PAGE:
With the first day of the AMC Theatres Kansas City FilmFest over with, the year’s proceedings are off to a great start. The festival unofficially launched at 4:30 p.m.with Piran — Pirano, the music documentary Andrew Bird: Fever Year and part one of the local shorts program “People Like Us,” all leading up to the official kick-off with Nailbiter. Because it’s a hometown film festival and I’m a hometown kind of guy, I opted for “People Like Us.”
The selections for “People Like Us” ranged from darker fare like sorority revenge stories, to murder ballads and teen suicide to documentaries about campus Christians, Stan Herd and prisoners of war. And some comedies were thrown in for good measure. Here’s a quick recap of each of the films featured in People Like Us:
Suburban Shopping Trends Directed by James Schweers
The opening short of the program was a brief comedy that set the neediness of customers who have to try on, comment and generally annoy everyone around them to the backdrop of a local garage sale. The film was direct and essentially leads up to a single punchline, but is a satisfying one, once it gets there.
The Etiquette Of Impotence Directed by Meagan Flynn
The second film also happened to be the second comedy of the showcase and the first appearance by Meg Saricks, who shows up later on in the showcase. A single-cam comedy that addresses the camera directly, The Etiquette Of Impotence is a monolog delivered by Saricks’ character after going home with a young, less-than-virile 20-something. Written and directed by Flynn, the dialog is peppy and the lead is likable, but the humor lies more in the premise than in the traditional set-up/punchline style of comedy. For women (and men) who have experienced something similar to this, it probably rings true. Not that I’d know.
Stan Herd: Man Of The Land Directed by Christopher Blunk
Blunk’s short was easily the most technically accomplished film in the first showcase, sporting rich colors, beautiful cinematography and concise edits that move film along while still giving it room to find some human moments between Herd and his friends and family. That said, at seven minutes the film almost seems like a teaser for a longer documentary, especially considering how interesting Herd and his work is both personally and visually.
Love And Buns: The Hot Dog House Directed by Jason Badgett
Not the title of a late ’80s erotic thriller, Love And Buns: The Hot Dog House is actually about KU Campus Christians and their weekly Frankfurter Friday event where members of the organization hand out about 400 hot dogs to anyone willing to stop by the campus house on the way to or from the Friday bar scene. Badgett’s documentary circumvents much of the politics and religious underpinnings of the event and instead focuses on the charming and lovable people involved and the open, non-judgmental environment that is offered. As a result the documentary, like the event itself, is a success.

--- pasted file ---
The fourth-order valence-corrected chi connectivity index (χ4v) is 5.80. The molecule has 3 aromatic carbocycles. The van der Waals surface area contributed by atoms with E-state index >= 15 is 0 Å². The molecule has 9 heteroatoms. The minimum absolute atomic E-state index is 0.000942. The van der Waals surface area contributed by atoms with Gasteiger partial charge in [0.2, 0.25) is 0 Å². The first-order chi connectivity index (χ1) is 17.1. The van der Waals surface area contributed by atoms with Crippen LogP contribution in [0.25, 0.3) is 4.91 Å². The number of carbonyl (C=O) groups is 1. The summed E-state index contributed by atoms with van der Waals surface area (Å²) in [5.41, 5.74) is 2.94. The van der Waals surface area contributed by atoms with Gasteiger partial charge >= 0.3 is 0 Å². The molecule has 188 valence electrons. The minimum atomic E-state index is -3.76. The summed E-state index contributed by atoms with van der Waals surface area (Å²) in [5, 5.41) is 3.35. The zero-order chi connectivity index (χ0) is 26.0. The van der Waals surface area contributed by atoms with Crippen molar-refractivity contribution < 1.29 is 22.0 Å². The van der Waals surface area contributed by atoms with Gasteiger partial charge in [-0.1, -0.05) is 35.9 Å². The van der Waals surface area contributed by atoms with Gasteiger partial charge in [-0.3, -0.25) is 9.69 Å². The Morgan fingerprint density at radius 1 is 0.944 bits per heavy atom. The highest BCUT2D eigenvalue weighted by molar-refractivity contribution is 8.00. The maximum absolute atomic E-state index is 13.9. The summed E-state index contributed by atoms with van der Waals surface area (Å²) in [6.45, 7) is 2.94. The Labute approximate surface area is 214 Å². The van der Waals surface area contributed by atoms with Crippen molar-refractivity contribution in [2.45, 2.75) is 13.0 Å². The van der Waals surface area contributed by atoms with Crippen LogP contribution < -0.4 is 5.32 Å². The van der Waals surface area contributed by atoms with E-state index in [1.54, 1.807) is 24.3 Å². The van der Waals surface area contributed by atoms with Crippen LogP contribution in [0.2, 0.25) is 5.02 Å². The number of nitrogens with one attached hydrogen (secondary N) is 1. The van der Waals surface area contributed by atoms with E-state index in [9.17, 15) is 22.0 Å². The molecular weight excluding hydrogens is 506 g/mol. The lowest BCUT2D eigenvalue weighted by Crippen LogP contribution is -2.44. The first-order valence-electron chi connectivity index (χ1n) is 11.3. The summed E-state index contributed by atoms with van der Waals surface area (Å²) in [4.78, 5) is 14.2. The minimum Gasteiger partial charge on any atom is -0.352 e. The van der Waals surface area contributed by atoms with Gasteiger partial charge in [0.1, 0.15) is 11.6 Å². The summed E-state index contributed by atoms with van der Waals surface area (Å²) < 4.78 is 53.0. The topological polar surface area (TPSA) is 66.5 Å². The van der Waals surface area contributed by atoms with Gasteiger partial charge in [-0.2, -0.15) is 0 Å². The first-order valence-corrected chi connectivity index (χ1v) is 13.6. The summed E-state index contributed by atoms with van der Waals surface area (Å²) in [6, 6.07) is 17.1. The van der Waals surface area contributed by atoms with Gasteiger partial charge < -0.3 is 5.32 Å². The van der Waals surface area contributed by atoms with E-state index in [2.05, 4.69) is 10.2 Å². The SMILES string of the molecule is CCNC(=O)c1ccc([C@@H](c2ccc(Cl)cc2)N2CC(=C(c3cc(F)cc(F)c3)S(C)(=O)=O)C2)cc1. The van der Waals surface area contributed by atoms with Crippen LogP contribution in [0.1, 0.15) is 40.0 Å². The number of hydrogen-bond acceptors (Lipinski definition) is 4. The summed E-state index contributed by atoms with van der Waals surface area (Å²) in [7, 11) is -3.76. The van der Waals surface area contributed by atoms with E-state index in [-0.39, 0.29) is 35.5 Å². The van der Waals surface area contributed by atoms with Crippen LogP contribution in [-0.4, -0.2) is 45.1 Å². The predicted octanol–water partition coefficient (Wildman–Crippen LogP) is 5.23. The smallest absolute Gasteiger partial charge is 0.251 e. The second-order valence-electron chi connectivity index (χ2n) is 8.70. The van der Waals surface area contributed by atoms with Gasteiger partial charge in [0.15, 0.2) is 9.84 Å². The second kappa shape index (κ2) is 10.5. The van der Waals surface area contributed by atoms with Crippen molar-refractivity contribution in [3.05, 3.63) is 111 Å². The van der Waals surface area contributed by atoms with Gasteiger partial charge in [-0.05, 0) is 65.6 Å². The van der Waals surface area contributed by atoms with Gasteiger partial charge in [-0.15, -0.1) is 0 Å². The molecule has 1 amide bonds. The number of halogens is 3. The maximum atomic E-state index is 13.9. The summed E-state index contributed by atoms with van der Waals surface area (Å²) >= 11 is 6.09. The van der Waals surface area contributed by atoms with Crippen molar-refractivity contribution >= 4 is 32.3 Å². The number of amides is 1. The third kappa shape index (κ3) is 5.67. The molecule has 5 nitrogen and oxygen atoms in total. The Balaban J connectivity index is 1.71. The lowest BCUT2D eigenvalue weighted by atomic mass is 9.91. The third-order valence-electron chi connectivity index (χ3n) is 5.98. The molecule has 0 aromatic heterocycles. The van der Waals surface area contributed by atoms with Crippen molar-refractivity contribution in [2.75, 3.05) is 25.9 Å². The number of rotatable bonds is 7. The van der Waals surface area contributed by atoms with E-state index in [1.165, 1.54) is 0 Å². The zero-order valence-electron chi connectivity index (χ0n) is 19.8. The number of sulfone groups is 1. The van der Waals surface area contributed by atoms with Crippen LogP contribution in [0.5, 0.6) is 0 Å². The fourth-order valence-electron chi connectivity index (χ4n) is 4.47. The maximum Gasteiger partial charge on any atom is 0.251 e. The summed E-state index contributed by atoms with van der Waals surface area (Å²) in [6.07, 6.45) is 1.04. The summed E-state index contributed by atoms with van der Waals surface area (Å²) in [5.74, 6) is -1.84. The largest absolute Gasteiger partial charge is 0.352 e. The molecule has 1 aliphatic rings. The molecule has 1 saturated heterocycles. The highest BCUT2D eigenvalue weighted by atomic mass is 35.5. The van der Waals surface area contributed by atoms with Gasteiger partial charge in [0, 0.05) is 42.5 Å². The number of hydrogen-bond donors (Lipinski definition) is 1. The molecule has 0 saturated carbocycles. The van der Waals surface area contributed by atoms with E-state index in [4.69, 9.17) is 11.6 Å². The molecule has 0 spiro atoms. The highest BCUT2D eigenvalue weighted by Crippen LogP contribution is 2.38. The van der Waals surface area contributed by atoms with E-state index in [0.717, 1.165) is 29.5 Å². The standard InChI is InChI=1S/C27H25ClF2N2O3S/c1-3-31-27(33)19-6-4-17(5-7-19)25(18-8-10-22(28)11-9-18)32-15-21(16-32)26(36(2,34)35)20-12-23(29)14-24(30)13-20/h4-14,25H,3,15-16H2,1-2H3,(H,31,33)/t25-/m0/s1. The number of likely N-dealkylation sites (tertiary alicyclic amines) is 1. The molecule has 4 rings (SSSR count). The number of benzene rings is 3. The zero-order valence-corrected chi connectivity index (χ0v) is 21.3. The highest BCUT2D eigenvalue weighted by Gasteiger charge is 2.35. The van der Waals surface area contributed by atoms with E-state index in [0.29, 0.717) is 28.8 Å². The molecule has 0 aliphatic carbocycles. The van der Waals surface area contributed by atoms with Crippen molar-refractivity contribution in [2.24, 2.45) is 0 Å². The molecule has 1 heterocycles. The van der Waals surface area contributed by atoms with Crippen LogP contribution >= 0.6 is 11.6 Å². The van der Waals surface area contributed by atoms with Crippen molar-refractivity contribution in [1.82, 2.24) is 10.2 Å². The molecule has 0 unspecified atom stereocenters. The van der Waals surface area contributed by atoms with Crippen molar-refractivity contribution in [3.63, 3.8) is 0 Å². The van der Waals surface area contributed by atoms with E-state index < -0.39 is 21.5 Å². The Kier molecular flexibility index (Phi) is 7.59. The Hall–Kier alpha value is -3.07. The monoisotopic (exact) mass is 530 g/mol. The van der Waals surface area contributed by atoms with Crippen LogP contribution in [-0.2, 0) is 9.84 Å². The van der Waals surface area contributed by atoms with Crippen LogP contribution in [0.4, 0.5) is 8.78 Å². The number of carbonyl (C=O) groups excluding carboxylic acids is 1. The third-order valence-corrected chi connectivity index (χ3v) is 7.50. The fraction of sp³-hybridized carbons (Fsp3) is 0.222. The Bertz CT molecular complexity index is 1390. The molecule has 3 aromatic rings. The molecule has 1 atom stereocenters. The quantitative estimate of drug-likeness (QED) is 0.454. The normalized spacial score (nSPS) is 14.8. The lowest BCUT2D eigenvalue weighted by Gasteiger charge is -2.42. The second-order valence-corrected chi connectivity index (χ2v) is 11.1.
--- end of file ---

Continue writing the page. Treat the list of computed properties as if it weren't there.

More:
The Little Things Directed by Nathan Mennel
The Little Things is a difficult film to watch because of its subject matter. A fictional take on a serious trend, the film looks at bullying, an unhappy home life and the need to fit in all from the perspective of a high school student. The film had a couple of narrative speed bumps, but its true strength is in its editing, which, along with a great soundtrack, establishes a sense of dread that builds toward its troubling conclusion. Kudos to the young actors for taking on some complex subject matter convincingly.
Hell Week Directed by Patrick Rea
Rea’s short was a piece of revenge fetishism in which three sorority girls take their anger out on one unsuspecting pledge. It was as fun as it was devilish with a gross-out scene that had the audience squirming. And even though it was predictable, it was still a lot of fun.
The Missing Man Directed by Debbie Tola
The most compelling short of the program was also the documentary. The Missing Man follows The Run For The Wall, an annual motorcycle trip from Los Angeles to the Vietnam Memorial in Washington D.C. that honors veterans, prisoners of war and the fallen. Tola’s access to many of the riders is amazing and the resultant interviews are moving.
Two Sisters Directed by Anthony Ladesich
Any fan of murder ballads will instantly be at home with Ladesich’s short. Two Sisters is a gritty, visually stunning yarn that tells the story of a victim of a violent crime through communion of the dead. Ladesich was quick to heap praise on his cast and crew, but his role was instrumental.
– See Them Again! –
If you missed the shorts or want to check them out again, all of the films listed above will be on display again this Saturday at 11:15 a.m. at the AMC Ward Parkway 14. I highly recommend them.